3 SOFA

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Tux three-seater sofa
 

Some design classics lead the way, but there are also those that have evolved from others and become iconic in their own right. I'm a big fan of Stuart Scott's furniture (stuartscott.co.uk). He has a lovely aesthetic and appreciation for shape and texture. His work feels considered and agonised-over in the quest for perfection.

His Tux three-seater sofa is a contemporary interpretation of the classic Chesterfield. The deep buttoning and tailored detailing give this piece a rich and luxurious polish, while the wool upholstery finish, relaxes, calms and softens. And actually, his use of wool is interesting in itself because it is a beautiful fabric to upholster in but is often overlooked. It looks and feels beautiful and makes a really great base for other layered textures, such as cushions in velvets, linens, cottons etc.

4 SIDE TABLE

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Knockout black tables
 

Key qualities of design classics are that they are practical and that they fit in anywhere, and the simple geometric shapes in this aptly-named Knockout collection from Danish design outfit Friends and Founders (friendsfounders.com) means they can sit alone in the background or would work as more of a feature when set as a group.

The tables are made from materials that are classic in themselves: solid marble and metal, in green, black, white. Marble finishes are back and they're here to stay. The simple sculptural shapes are like pieces of art and your eyes just linger on them - so you know that something is going right in terms of the interior design. While they are simple in shape and design, they are no less striking for it, but to really bring them to life, set them against a contrasting wall and they will stand out.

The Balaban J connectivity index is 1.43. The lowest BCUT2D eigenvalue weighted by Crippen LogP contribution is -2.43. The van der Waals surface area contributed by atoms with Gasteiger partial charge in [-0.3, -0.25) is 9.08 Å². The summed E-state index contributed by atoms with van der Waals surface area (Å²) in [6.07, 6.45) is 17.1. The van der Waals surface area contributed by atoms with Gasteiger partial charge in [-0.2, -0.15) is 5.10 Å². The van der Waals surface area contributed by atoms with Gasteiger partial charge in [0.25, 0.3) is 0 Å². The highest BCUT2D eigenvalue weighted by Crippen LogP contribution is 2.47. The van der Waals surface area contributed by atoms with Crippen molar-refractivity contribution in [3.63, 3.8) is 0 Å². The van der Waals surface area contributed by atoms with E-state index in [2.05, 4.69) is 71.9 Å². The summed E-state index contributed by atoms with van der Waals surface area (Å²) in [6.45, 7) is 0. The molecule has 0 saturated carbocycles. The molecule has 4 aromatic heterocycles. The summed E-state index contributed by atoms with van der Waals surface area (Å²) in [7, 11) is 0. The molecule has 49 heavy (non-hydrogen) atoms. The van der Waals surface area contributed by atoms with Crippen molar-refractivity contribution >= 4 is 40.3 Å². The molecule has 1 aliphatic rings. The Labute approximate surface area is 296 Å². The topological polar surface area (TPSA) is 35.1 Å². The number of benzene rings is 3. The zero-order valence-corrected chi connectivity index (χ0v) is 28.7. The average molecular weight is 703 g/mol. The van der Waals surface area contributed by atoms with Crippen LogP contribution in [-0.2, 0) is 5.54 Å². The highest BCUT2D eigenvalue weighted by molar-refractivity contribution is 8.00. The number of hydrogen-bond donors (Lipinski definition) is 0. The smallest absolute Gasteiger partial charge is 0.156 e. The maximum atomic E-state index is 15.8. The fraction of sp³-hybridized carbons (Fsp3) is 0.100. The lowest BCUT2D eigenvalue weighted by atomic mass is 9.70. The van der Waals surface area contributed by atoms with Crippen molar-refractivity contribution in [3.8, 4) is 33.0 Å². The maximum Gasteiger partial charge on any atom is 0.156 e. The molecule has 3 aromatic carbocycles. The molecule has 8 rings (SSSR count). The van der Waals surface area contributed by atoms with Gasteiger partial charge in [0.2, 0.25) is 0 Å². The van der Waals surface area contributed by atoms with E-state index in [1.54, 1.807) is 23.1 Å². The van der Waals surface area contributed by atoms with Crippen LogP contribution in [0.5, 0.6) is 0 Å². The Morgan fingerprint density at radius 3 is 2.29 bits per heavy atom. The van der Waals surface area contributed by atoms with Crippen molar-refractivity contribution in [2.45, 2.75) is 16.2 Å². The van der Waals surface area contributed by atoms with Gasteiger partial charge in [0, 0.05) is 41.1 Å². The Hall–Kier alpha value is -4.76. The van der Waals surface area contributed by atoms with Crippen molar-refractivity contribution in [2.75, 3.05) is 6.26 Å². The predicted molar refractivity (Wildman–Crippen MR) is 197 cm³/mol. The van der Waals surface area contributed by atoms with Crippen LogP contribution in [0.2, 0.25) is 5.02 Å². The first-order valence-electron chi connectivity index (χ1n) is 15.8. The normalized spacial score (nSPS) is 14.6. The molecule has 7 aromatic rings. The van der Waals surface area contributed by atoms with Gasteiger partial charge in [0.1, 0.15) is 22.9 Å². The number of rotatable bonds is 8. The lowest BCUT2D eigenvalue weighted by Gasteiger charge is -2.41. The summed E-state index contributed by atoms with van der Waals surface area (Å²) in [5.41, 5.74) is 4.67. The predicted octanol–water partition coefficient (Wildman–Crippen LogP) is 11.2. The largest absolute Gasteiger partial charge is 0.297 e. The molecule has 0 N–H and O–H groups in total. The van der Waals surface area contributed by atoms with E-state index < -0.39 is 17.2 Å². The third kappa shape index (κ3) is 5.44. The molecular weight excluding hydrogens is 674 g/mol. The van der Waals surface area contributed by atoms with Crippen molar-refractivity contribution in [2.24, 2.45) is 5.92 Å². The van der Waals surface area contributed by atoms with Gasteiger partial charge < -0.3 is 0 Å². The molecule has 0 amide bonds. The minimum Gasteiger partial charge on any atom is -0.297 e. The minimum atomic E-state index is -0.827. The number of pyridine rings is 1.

5 LAMP

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Blue Kernel table lamp
 

Just like chairs, there is an abundance of lamps to choose from when it comes to design classics. If you're considering table lamps for instance, it's hard to get away from the 75 Mini by Sir Kenneth Grange. If you're looking at standard lamps, then Arco by Achille Castiglioni will always be one to contend with.

To bring us up to more modern times, though, we've got the work of Bert Frank (bertfrank.co.uk), which was set up in 2013 and since then has won numerous awards for its mid-century-inspired lighting that is very much of today. Their Kernel lamp comes in both a table and standard lamp version, and is a typical piece of theirs with its beautifully balanced design, sharp angular lines and masculine edge that evokes dark-panelled studies and smoky billiard rooms. It clearly has that lovely mid-century influence, but equally displays a clean, contemporary edge. The hardness of the glass globes is softened by the shape and the opal finish, which casts a warm light.

Bert Frank designs all seem to have a weighty, solid feel and most of their pieces come in brass. This is exactly the case for the Kernal lamp, where the metallic base is in a warm tone, thereby softening the piece. The fact it has different colour choices for the shades means you have the option of making it more of a statement piece.

The Kernel may be my favourite, however I can't resist mentioning another of their beautiful lamps, the Colt table lamp. One of the newer additions to the Bert Frank collection, it just screams class and elegance.

Jo Hamilton is an ambassador for House 2018, the high-end interiors event run by INM, publishers of the Irish Independent. She will be appearing on the Inspiration Stage at Dublin's RDS from May 25-27.